The supply of clean drinking water will be increasingly difficult.
The dependability of drinking water in the US is not good and it’s even worse elsewhere.
In February 2009, United Nations Deputy Secretary-General Asha-Rose Migiro warned that “two-thirds of the world’s population will face a lack of water in less than 20 years, if current trends in climate change, population growth, rural to urban migration and consumption continue”.
Rising living standards, increasing population, urbanization and global warming is making the supply of clean water increasingly difficult. In many instances the only possible solution will be reuse of water. In reuse of water the efficiency of removal of contaminants will be even more important than it is in conventional water treatment.
State-of-the art disinfection has completely eliminated pandemic gastrointestinal infections in Europe. However, it has been estimated by authorities (Swedish Infection Protection Agency) that about half of all acute gastrointestinal cases are caused by drinking water – the other half by food poisoning. One of the reasons for this is that microorganisms like Cryptosporidium pass through the utility and are not killed by disinfectants. Other threats that are not adequately dealt with are Legionella which according to emerging research is an undiagnosed culprit in many cases of pneumonia, some of them lethal.
Contamination of water with bacteria and virus is as old as history and water industry’s greatest success lies in the elimination of microbes. However a large number of new problems are emerging!
Many of the new chemicals that have been developed during the last century end up in ground- and river water - water being a “universal solvent”. Pesticides, insecticides and fertilizers are well known problems. Pharmaceuticals are relatively new.
According to recent research, some pharmaceuticals in the drinking water have a negative impact on male sperm count and thus on male fertility. They may also affect male potency. The same effects have been observed with nonylphenols, very common industrial by-products, which are found in effluents from many diverse industrial activities.
Also naturally occurring minerals, such as fluoride and arsenic, may have harmful effects on human health. The arsenic poisoning in Bangladesh, which WHO calls the worst mass-poisoning in history, is well known. It may affect more than 100 million people.
Concentration of natural arsenic is extremely high in some of the several millions of bore-wells in Bangladesh and people suffer from severe symptoms caused by immunosupression Arsenic contamination to a lesser degree has been discovered in at least another seventy countries. As pressure on water increases new ground water resources must be exploited which may contain arsenic and other detrimental minerals. Old villagers in Bangladesh called the ground water “the Devils Water”, but the young aid workers thought it was just superstition.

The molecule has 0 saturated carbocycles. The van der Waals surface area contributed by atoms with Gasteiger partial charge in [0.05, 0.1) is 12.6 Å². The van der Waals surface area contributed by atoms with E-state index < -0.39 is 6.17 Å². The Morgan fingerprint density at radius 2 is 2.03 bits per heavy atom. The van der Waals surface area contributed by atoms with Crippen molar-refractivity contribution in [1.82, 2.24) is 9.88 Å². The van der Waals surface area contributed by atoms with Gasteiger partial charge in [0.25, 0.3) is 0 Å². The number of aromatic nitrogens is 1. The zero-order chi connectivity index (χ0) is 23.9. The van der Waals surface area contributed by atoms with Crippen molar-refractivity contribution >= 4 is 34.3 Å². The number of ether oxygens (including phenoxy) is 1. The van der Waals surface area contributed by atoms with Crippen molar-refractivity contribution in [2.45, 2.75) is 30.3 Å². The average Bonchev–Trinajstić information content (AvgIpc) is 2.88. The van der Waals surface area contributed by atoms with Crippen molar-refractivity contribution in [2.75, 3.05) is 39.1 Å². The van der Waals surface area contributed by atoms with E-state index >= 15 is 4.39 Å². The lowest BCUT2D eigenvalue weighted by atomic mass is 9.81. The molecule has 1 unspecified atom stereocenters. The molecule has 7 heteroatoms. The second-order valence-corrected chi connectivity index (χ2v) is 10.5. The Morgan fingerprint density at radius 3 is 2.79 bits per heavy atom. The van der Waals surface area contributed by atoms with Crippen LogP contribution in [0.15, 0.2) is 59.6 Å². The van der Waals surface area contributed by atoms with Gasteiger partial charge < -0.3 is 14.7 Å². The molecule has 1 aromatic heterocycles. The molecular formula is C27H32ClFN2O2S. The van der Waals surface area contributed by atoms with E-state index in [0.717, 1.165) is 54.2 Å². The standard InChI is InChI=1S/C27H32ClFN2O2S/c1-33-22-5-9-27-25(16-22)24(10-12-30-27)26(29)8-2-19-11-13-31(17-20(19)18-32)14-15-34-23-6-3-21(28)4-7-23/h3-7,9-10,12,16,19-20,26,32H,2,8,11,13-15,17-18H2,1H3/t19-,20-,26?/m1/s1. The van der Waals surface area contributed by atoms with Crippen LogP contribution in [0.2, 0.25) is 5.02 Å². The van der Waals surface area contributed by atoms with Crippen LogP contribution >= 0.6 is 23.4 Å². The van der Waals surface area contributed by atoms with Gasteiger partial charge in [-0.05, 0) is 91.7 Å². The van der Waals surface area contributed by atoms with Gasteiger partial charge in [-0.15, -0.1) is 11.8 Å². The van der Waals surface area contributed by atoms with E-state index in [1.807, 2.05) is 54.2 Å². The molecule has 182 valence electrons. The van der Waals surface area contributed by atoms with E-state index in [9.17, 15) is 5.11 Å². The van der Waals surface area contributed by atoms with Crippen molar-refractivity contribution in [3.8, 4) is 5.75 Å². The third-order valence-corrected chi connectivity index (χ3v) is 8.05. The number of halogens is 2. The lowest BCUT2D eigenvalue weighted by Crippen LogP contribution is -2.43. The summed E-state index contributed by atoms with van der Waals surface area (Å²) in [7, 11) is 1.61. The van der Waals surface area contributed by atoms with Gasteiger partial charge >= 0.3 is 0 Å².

Arsenic in water has no smell, no taste and no color and is the mineral which is most difficult to remove from water for state-of-the art technology because it requires treatment with special ion-exchange resins or other chemical means.
Arsenic exists in well water all over the world, together with many other less obvious natural poisons which may have been dormant for millions of years but now are brought out by increased ground water pumping.
No matter how well the water is treated by the water treatment plants, an addition of residual disinfectants will need to be added to protect water from infection during transportation in pipes. Sometimes the disinfectants give a smell or taste to the water that is clearly discerned by the consumer, in which case many reject the use of tap water and turn to bottled water.
In areas where the need for disinfection is less, the consumer may not notice any smell, taste or coloring. Yet, water will contain amounts of both disinfectant and disinfection by-products that researchers have found to be both carcinogenic and teratogenic.
The contaminants mentioned above are only examples of troublesome substances. There are many others. Om the 100 000 chemicals invented by man during the last century, about 30 000 are considered dangerous. There is no chance any longer to remove either man made or natural poisons from rivers, lakes or ground water. We need to eliminate them from our drinking water.
Aapo Sääsk 2009-09-13
Aapo Sääsk is the owner of the Cleantech investment company Scarab Development AB and founder of the Swedish Sustainability Foundation